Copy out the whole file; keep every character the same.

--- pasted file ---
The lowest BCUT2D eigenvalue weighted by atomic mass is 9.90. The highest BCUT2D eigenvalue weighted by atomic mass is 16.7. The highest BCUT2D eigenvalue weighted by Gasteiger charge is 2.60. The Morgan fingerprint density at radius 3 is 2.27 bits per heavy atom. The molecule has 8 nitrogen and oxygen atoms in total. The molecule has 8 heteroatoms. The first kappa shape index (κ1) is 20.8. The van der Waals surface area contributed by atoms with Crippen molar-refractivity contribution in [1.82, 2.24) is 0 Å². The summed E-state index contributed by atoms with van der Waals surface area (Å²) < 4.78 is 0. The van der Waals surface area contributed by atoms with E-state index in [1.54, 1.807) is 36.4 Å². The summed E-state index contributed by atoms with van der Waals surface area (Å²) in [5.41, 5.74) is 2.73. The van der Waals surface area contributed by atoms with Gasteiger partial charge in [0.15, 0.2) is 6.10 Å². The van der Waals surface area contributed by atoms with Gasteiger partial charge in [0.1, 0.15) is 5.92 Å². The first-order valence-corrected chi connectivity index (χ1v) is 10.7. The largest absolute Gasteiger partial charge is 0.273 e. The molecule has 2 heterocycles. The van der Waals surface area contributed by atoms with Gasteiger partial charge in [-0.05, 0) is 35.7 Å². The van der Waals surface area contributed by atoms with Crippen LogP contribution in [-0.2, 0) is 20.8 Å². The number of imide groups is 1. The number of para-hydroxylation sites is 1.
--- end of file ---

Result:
The lowest BCUT2D eigenvalue weighted by atomic mass is 9.90. The highest BCUT2D eigenvalue weighted by atomic mass is 16.7. The highest BCUT2D eigenvalue weighted by Gasteiger charge is 2.60. The Morgan fingerprint density at radius 3 is 2.27 bits per heavy atom. The molecule has 8 nitrogen and oxygen atoms in total. The molecule has 8 heteroatoms. The first kappa shape index (κ1) is 20.8. The van der Waals surface area contributed by atoms with Crippen molar-refractivity contribution in [1.82, 2.24) is 0 Å². The summed E-state index contributed by atoms with van der Waals surface area (Å²) < 4.78 is 0. The van der Waals surface area contributed by atoms with E-state index in [1.54, 1.807) is 36.4 Å². The summed E-state index contributed by atoms with van der Waals surface area (Å²) in [5.41, 5.74) is 2.73. The van der Waals surface area contributed by atoms with Gasteiger partial charge in [0.15, 0.2) is 6.10 Å². The van der Waals surface area contributed by atoms with Gasteiger partial charge in [0.1, 0.15) is 5.92 Å². The first-order valence-corrected chi connectivity index (χ1v) is 10.7. The largest absolute Gasteiger partial charge is 0.273 e. The molecule has 2 heterocycles. The van der Waals surface area contributed by atoms with Gasteiger partial charge in [-0.05, 0) is 35.7 Å². The van der Waals surface area contributed by atoms with Crippen LogP contribution in [-0.2, 0) is 20.8 Å². The number of imide groups is 1. The number of para-hydroxylation sites is 1.